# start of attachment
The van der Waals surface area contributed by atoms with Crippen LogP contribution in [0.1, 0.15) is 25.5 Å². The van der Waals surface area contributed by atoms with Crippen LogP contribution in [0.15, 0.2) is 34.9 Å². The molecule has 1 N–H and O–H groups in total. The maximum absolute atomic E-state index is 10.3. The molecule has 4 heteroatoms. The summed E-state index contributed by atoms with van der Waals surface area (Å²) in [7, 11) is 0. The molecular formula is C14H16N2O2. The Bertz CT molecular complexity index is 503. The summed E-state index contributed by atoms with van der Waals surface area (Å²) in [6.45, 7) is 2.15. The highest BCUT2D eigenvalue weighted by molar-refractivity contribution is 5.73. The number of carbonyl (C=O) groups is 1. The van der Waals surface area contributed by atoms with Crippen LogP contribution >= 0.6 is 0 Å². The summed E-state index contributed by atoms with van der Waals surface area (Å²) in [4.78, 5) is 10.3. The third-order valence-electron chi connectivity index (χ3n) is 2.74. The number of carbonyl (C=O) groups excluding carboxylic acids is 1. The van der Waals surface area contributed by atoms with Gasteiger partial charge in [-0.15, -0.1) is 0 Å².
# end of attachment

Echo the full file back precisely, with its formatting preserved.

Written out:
The van der Waals surface area contributed by atoms with Crippen LogP contribution in [0.1, 0.15) is 25.5 Å². The van der Waals surface area contributed by atoms with Crippen LogP contribution in [0.15, 0.2) is 34.9 Å². The molecule has 1 N–H and O–H groups in total. The maximum absolute atomic E-state index is 10.3. The molecule has 4 heteroatoms. The summed E-state index contributed by atoms with van der Waals surface area (Å²) in [7, 11) is 0. The molecular formula is C14H16N2O2. The Bertz CT molecular complexity index is 503. The summed E-state index contributed by atoms with van der Waals surface area (Å²) in [6.45, 7) is 2.15. The highest BCUT2D eigenvalue weighted by molar-refractivity contribution is 5.73. The number of carbonyl (C=O) groups is 1. The van der Waals surface area contributed by atoms with Crippen LogP contribution >= 0.6 is 0 Å². The summed E-state index contributed by atoms with van der Waals surface area (Å²) in [4.78, 5) is 10.3. The third-order valence-electron chi connectivity index (χ3n) is 2.74. The number of carbonyl (C=O) groups excluding carboxylic acids is 1. The van der Waals surface area contributed by atoms with Gasteiger partial charge in [-0.15, -0.1) is 0 Å².